Battery for Mesh sensor
Battery for Mesh sensor (coin cell) versus battery for NB-IoT or Lora sensor (2xAA)

NB-IoT will be introduced by the telecom operators via a software upgrade of their existing infrastructure. Compared to Lora, each cell/tower can handle much more devices and a cell can easily be scaled up for more sensors by making more bandwidth available in the licensed spectrum. Hence congestion issues are significantly less likely than with Lora. The NB-IoT hardware is open standard and hence there is no lock-in to a single telecom operator after installation. 


Mesh Network with 2G Gateway 




World wide coverage, operational 

New infra, operator per country. Roll out predicted 

Software update of GSM network, European roll out predicted 

Radio frequency 

Operator owned, radio spectrum license 

Free radio frequency (congestion risk) 

Operator owned, radio spectrum license 

Battery lifetime Gateway 


1 year @ 1 message hour (2xAA) 

1 year @ 1 message hour (2xAA) 


High, two way, low latency 

Low, in basic only upload, highest latency 

Low, two way, high latency 

Message rate 


Day / hour rate 

Minute/ second rate 

Range /Coverage 

Standard (outdoor oke) 

Standard (outdoor oke) 

Deep indoor 

Gateway cost 

100% (2G) 

20% -10% 

20% - 10% 

Sensor cost 

100% (2.4 Ghz Mesh) 

250% (Lora) 

250% (NB-IOT) 

Size sensor 

In mesh, CR2032 based 

2xAA based

2xAA based 

Sensor life time 

2 years, @ 12 message hour (CR2032) 

1 year @ 1 message hour (2xAA) 

1 year @ 1 message hour (2xAA) 

2. Cost comparison

The cost comparison is complex as many aspects should be included and prices for new technology and operation are not yet officially released. Cost aspects are: 

  1. Start up costs: reflects to hardware cost of sensor and/or gateway

  2. Installation costs: SIM cost, administration cost

  3. Operation costs: Monthly cost of data traffic

  4. Maintenance costs: Battery, battery replacement

  5. Quality of service costs: cost related with the service not operational, not functional 

Even without quantifying the costs, several trends can be seen. 

  • Hardware costs for gateways based on Lora or NB-IoT will be significantly lower than GPRS gateways;

  • Sensor costs based on Lora and NB-IoT will be 2 to 3 times more expensive than sensors based on mesh radios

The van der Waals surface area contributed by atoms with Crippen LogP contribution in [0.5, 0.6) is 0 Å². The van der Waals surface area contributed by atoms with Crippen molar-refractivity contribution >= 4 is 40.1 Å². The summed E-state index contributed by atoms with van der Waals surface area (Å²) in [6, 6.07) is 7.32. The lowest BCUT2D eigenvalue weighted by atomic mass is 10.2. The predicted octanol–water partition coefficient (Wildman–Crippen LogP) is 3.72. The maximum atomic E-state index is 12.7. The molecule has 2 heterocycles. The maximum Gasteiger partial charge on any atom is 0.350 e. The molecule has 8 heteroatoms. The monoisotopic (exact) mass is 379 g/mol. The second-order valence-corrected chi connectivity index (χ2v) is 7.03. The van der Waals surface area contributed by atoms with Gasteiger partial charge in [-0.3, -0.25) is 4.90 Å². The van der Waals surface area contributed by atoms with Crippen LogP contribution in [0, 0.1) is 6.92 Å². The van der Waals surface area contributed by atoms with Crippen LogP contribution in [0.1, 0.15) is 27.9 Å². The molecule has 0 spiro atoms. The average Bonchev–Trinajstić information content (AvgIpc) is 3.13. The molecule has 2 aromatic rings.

• Battery size and cost for sensors based on Lora and NB-IoT will be of a higher order than for mesh sensors, and battery life time will still be lower (replacement cost) 

Mesh network with gateway

For situations where several sensors are used within the radio vicinity of a gateway, the mesh solution will outperform the Lora sensor or NB-IoT sensor based on costs. Battery costs will be lower, battery lifetime longer and mesh communication is free from telecom operator costs. As data is combined in the gateway, the available bandwidth is used more efficiency, making even the GPRS data cost lower or compatible with Lora or NB-IoT. 

A gateway based on Lora is not efficient, as available data rate is too low (data throughput). An NB-IoT gateway can become an option, as the cost price of a gateway will drop and in particular in situations where a battery-powered gateway (for months/year) is required. NB-IoT technology enables a new application. 

Mesh networks with a gateway will maintain the right solution for temperature measuring in e.g. warehouses, distribution locations, cooling warehouses where multiple units are placed, or arrive at a regular interval (to offload stored temperature information). 

Single sensor with Lora/ NB-IoT

Lora and NB-IoT will be more suited and cost effective for situations where a single sensor is used on either a fixed place or a single mobile sensor is required which needs to send its data at a regular interval to the server. The extra sensor costs and battery related costs are less than the extra gateway costs required when a single mesh sensor is used. Actual data cost difference between Lora an NB-IoT cannot yet be compared, but NB-IoT has some technology and infrastructure advantages compared to Lora, such as “deep indoor coverage”, European infrastructure, no telecom lock-in, low latency, and 2-way data. 

3. AntTail Roadmap

Both Lora and NB-IoT infrastructures are not fully operational and chip sets are just announced on the market. As far as we know, there are no pharma certified sensors on the market, based on Lora or NB-IoT. Given the infrastructure planning, a full operational solution based on both technologies is not to be expected before Q3-2017. Lora is ahead of NB-IoT with roll out, but as NB-IoT “only” requires a software update of the existing infrastructure, they can probably catch up fast. 

The current AntTail mesh network and the AntTail server do maintain their value even when the new technologies become operational. These new technologies offer new opportunities to extend the temperature monitoring in pharma. The following options are identified: 

  1. Sensors which connect directly to telecom infrastructure via either NB-IoT or Lora. NB-IoT has technology and operational advantages, but for special customer demands also Lora can be considered. Technology integration with AntTail server is possible. With current roll out of Lora by KPN a customer should restrict use to the Netherlands and skip their GMP demand to receive the temperature samples every 5 minutes directly. Size of sensor will increase and/or battery lifetime will reduce.

  2. NB-IoT gateway for either low cost gateways or gateways that needs to be battery powered.

  3. Combination of sensors that support mesh network (when in range of a gateway) and NB-IoT or Lora when used not in range of a mesh gateway. 

Download the full document